Hirudinaria manillensis is a hermaphrodite - it possesses both the male and female reproductive organs. The Hirudinidae have an eversible penis and is inserted into the vagina of another leech during mating. Reciprocal fertilisation is possible if both take up a head-to-tail position. However, unilateral action is probably more usual. Unfortunately, other than that, very little is known about its reproductive behaviour [6].
Figure 8. Cross fertilization of Hirudinidae. Retrieved from Mann, 1962.

Medicinal uses

Figure 9. Leech therapy using Hirudinaria manillensis. Retrieved from

The use of medicinal leeches in phelebotomy - blood letting - has been recorded 3000 years ago in ancient Egypt. It was subsequently spread through Greece, Rome, Arab, Asia, and Europe. It was believed to be one of several remedies to restore the balance of the four humours - blood, phelgm, choler (identified with bile, and associated with a peevish temperament), and melancholy. It was also a form of counter-irritatant, applied to counteract the effect of a disease that irritates the skin or gut [1]. The use of medicinal leeches for phelebotomy reached its peak in 19th century Europe. Today, phelebotomy is primarily used in western medicine for a few conditions, such as hemochromatosis, polycythemia vera, and porphyria cutanea tarda, due to a better understand of physiology and advancements in medicine [5]. Hirudo medicinalis was heavily harvested and farmed in the past centuries as a panacea for all ailments. Now, it is classifed as being near threatened in the IUCN red list. Alternatives like the Hirudo verbana and Hirduinaria manillensis are being used as substitutes for the ancient practice today - due to their lower cost [1]. Although a dying practice, leech farming still exists in Europe today. However, the import of other leeches, specifically Hirudinaria manillensis, is more common [1]. Malaysia also has programmes to farm leeches for medical/commercial purposes. Everlive agrofarm, under the MAHE group, is one such example. Nooraini's Leech Therapy House is a clinic that provides leech-specific treatments in Singapore.

Notable proteins

Hirudin, a blood anti-coagulant, is a naturally occurring protein formed in the salivary glands of medicinal leeches [2].

Its main function is to inhibit the procoagulant activity of thrombin, which causes the conversion of fibrinogen into fibrin. Hirudin is the most potent natural inhibitor of thrombin. Unlike antithrombin, which is found in normal human blood circulation, hirudin binds to and inhibits only the activity of thrombin, with the specific activity on fibrinogen [2].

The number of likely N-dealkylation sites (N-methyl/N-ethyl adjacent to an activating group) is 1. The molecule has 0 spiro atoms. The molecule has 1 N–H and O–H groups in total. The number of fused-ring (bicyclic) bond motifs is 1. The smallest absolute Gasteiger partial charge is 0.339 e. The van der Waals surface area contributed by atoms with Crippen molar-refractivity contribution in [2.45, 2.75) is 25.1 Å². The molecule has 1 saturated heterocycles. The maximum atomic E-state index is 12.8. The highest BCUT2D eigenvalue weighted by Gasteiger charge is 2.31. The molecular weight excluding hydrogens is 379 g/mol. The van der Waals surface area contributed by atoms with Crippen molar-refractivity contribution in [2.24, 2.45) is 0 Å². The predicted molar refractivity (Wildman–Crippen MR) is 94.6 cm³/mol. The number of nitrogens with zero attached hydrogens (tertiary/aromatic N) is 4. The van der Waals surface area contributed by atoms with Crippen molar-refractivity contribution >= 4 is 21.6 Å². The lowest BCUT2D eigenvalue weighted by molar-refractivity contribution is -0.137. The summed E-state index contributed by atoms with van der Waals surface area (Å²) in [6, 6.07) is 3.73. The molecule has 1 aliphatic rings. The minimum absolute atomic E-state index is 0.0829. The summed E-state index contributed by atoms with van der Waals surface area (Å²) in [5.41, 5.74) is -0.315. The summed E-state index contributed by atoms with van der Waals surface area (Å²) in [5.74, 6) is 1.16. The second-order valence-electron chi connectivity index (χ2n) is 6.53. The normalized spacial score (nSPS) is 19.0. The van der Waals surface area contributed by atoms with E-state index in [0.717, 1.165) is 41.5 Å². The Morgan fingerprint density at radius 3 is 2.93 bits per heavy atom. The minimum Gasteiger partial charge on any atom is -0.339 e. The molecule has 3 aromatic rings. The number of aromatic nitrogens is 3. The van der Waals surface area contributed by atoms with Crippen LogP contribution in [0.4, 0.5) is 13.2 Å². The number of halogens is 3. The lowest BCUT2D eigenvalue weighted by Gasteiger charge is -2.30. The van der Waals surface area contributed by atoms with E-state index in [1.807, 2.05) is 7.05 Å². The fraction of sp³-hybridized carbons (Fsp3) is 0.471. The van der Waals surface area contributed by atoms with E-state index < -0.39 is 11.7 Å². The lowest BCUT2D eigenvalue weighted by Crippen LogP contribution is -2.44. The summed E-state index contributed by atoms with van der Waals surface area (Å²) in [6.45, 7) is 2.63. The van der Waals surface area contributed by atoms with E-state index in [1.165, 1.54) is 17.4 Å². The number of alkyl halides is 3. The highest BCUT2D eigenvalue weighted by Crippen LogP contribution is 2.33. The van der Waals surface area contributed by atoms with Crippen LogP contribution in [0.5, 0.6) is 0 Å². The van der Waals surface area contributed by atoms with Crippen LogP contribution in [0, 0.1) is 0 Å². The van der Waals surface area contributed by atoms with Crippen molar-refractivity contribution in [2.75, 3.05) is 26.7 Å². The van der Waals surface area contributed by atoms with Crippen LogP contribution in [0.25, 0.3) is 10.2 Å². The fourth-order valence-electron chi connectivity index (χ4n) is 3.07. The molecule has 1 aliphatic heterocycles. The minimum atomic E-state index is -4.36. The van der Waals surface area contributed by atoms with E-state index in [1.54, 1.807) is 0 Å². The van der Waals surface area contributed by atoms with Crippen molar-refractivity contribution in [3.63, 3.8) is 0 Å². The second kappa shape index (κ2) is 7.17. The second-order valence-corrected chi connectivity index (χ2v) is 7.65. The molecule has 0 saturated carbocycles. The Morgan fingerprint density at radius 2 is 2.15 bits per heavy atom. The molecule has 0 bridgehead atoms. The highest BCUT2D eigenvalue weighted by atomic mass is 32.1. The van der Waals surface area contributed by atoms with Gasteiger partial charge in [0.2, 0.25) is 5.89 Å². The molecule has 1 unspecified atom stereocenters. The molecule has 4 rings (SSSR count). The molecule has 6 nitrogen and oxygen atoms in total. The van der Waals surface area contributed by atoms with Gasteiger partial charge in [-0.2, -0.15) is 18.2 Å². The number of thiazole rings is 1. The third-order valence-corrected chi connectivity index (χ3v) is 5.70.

Hirudin, therefore, has therapeutic value in blood coagulation disorders, the treatment of skin hemtomas and of superficial varicose veins. Hirudin also has some advantages over more commonly used anticoagulants as it does not interfere with the activity of other serum proteins, and can also act on complexed thrombin [8].

Hirudin is also being artificially and chemically altered to form several other direct thrombin inhibitors [2][3][8].


Figure 10 is the result of one of the very few phylogenetic analyses involving Hirudinaria manillensis. Although it is not very informative with regard to the rest of Annelida, it gives some perspective of its placement within Hirudinidae. Most importantly, it supports the monophyly of Hirudinaria manillensis. The phylogenetic analysis was performed using fragments of the mitochondrial Cytochrome oxidase 1 gene containing 658 base pairs. The tree topology was estimated using Maximum Likelihood(ML) and Bayesian Inference(BI) analyses. Both gave identical topologies with high support for all major nodes (ML bootstrap values of 99-100% and BI bipartition posterior probability of 1) as can be seen in the figure.
Figure 10. Phylogeny within Hirudinidae. Retrieved from Tubtimon et al., 2014.

Anecdotal information

The following observations are not scientifically verified;

Hirudinaria manillensis does not seem to be attracted to blood, but instead to movement within its subsiding water body.

They seem to be able to survive without being fed for up to six months.


[1] Elliott J. M., Kutschera U., 2011. Medicinal leeches: historical use, ecology, genetics, and conservation. Freshwater Reviews 4: 21-44.

[2] Fenton J. W., Villanueva G. B. Ofosu F. A., Maraganore J. M., 1991. Thrombin inhibition by hirudin: How hirudin inhibits thrombin. Haemostasis 21: 27-31.

[3] Fenton J.W., Ofosu F.A. et al., 1998. Thrombin and antithrombiotics. Haemostasis 24: 87-91.

[4] Kutschera U., Roth M., 2006. Notes on the ecology of the asian medicinal leech Hirudinaria manillensis. Lauterbornia 56: 9-13

[5] Lee GR, Foerster J, Lukens J, et al. Wintrobe’s Clinical Hematology. 10th ed. Baltimore, MD: Williams & Wilkins; 1999:1063,1079,1539

[6] Mann K. H., 1962. Leeches (Hirudinea): Their structure, physiology, ecology, and embryology. Pergamon Press, New York.

[7] Philips A. J., 2012. Phylogenetic placement of a new species of Asian buffalo leech , and confirmation of human-mediated dispersal of a congener to the Caribbean. Invertebrate Systematics 26: 293-302.

[8] Rydell T. J., Tulinsky A. et al., 1991. Refined structure of the Hirudin-Thrombin complex. Journal of Molecular Biology 221: 583-601.

[9] Tubtimon J., Jeratthitikul E., Sutcharit C., Kongim B., Panha S., 2014. Systematics of the freshwater leech genus Hirudinaria Whitman, 1886 (Arhynchobdellida, Hirudinidae) from northeastern Thailand. ZooKeys 452: 15-33.

[10] Wu S. K., 1981. The leeches of Taiwan Part 2. Hirudinaria manillensis (Lesson). Quarterly Journal of the Taiwan Museum 34: 207-211.